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In the April issue of IST Magazine, I wrote about using proper tanning bed disinfectants and not substituting janitorial cleaners, beauty product cleaners, or home-made “cleaners” that are potentially dangerous to tanner’s skin, harmful to acrylic shields and simply not disinfecting to the required standards. I hope you also remember that the product that is required to be used after every tanner’s session is properly called a “disinfectant.” A bed “cleaner” is actually more of a polish, meant to buff scratches on acrylics, shine the handles and get into the tiny corners – best used for weekly detailed cleaning.
Check the labels thoroughly and make sure you use a product that provides a clean tanning surface and takes the best possible care of your acrylics.
For many salons, this is a typically slower time of year – a good time to do some deep cleaning. So, now that I’ve convinced you to use proper hospital-grade disinfectants made specifically for cleaning sunbeds, I’d like to cover HOW to do it properly.
First, make sure you mix disinfectant solution properly. I can’t tell you how many salons I’ve been in where they just add more concentrate to “make it better!” It doesn’t make the solution better; it makes it strong enough to irritate tanners’ skin! It’s critical that you mix disinfectant to the exact label specs.
Second, you must check your solution with a quaternary (“quat”) test strip. This litmus paper is similar to what is used to test pool water. Sunbed disinfectants require specific ratios based on their ingredients.
Third, use a fresh towel to disinfect each bed. Here is a tanning horror story: I was training a salon team and noticed a towel draped over a bottle of disinfectant. They used that towel on every bed, all day long … terrifying! Tingle products, sweat (and whatever else) being smeared from one sunbed acrylic to the next. I don’t need to say it: don’t do this.
The sunbed disinfectant experts advise you to spray the solution on the acrylic and wait 60 seconds. It takes that long to sanitize the acrylic – don’t just spray and wipe! Waiting 60 seconds sanitizes and kills 99.9% of fungus and germs. So, spray the acrylic, empty the wastebasket, wipe the door handle and mop the floor, and then wipe the bed with a fresh towel. Your evening routine should be to spray and wait ten minutes to disinfect. This kills 100% of the viruses and other stuff you don’t want on your bed and needs to be done at least once a day.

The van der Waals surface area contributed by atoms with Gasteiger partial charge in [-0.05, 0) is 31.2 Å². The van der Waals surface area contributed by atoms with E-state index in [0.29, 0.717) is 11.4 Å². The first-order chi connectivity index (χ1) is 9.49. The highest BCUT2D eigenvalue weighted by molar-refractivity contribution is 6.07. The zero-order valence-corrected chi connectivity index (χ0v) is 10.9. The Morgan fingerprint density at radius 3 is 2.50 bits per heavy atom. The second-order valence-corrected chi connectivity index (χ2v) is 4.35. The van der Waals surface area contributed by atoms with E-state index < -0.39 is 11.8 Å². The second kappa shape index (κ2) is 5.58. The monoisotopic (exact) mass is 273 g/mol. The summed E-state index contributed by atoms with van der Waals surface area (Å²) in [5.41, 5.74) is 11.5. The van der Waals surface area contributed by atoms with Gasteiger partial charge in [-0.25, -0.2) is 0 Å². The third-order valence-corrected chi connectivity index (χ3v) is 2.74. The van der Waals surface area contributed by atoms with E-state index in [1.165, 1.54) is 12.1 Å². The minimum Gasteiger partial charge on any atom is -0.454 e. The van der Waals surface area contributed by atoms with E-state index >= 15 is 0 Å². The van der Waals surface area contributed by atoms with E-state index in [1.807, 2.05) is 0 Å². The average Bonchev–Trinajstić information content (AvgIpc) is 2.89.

Finally, solution needs to be made fresh daily and tested with a quat strip. Don’t mix huge quantities to use for several days – it will lose its efficacy quickly.
As I mentioned in the April IST “Eye to Eye” column, all disinfectants are not created equal. Check the labels thoroughly and make sure you use a product that provides a clean tanning surface and takes the best possible care of your acrylics.
Protecting the health of your tanners is your responsibility, and proper sanitizing and disinfection are critical parts of providing a clean and healthy tanning experience.
President of Eye Pro, Brenda has spent more than two decades in the industry building Eye Pro, Inc., maker of the world-leading Wink-Ease disposable eyewear. Her background includes everything from a marketing & management degree from Indiana University, to a commercial pilot’s license, scuba diving and studying healing and massage. In addition to ensuring every indoor tanner wears eye protection, her passions include protecting endangered animals.
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